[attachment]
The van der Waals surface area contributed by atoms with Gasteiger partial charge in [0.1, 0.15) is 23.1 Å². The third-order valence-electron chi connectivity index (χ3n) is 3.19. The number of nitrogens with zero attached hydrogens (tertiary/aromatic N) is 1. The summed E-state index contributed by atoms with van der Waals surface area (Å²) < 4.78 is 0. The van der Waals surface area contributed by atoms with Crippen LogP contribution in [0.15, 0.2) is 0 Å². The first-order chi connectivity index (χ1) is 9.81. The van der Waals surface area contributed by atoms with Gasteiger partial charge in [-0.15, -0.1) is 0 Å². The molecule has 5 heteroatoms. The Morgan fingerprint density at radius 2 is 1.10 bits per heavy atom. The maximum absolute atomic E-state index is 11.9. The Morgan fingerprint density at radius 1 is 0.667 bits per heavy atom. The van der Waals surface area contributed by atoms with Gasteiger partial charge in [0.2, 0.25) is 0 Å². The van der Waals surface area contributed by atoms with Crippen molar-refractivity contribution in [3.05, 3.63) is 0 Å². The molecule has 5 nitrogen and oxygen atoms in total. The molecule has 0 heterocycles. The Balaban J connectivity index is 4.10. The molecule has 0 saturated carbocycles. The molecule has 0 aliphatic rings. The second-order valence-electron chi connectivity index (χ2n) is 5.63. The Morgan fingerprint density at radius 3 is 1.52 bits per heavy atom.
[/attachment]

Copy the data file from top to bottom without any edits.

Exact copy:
The van der Waals surface area contributed by atoms with Gasteiger partial charge in [0.1, 0.15) is 23.1 Å². The third-order valence-electron chi connectivity index (χ3n) is 3.19. The number of nitrogens with zero attached hydrogens (tertiary/aromatic N) is 1. The summed E-state index contributed by atoms with van der Waals surface area (Å²) < 4.78 is 0. The van der Waals surface area contributed by atoms with Crippen LogP contribution in [0.15, 0.2) is 0 Å². The first-order chi connectivity index (χ1) is 9.81. The van der Waals surface area contributed by atoms with Gasteiger partial charge in [-0.15, -0.1) is 0 Å². The molecule has 5 heteroatoms. The Morgan fingerprint density at radius 2 is 1.10 bits per heavy atom. The maximum absolute atomic E-state index is 11.9. The Morgan fingerprint density at radius 1 is 0.667 bits per heavy atom. The van der Waals surface area contributed by atoms with Gasteiger partial charge in [0.2, 0.25) is 0 Å². The van der Waals surface area contributed by atoms with Crippen molar-refractivity contribution in [3.05, 3.63) is 0 Å². The molecule has 5 nitrogen and oxygen atoms in total. The molecule has 0 heterocycles. The Balaban J connectivity index is 4.10. The molecule has 0 saturated carbocycles. The molecule has 0 aliphatic rings. The second-order valence-electron chi connectivity index (χ2n) is 5.63. The Morgan fingerprint density at radius 3 is 1.52 bits per heavy atom.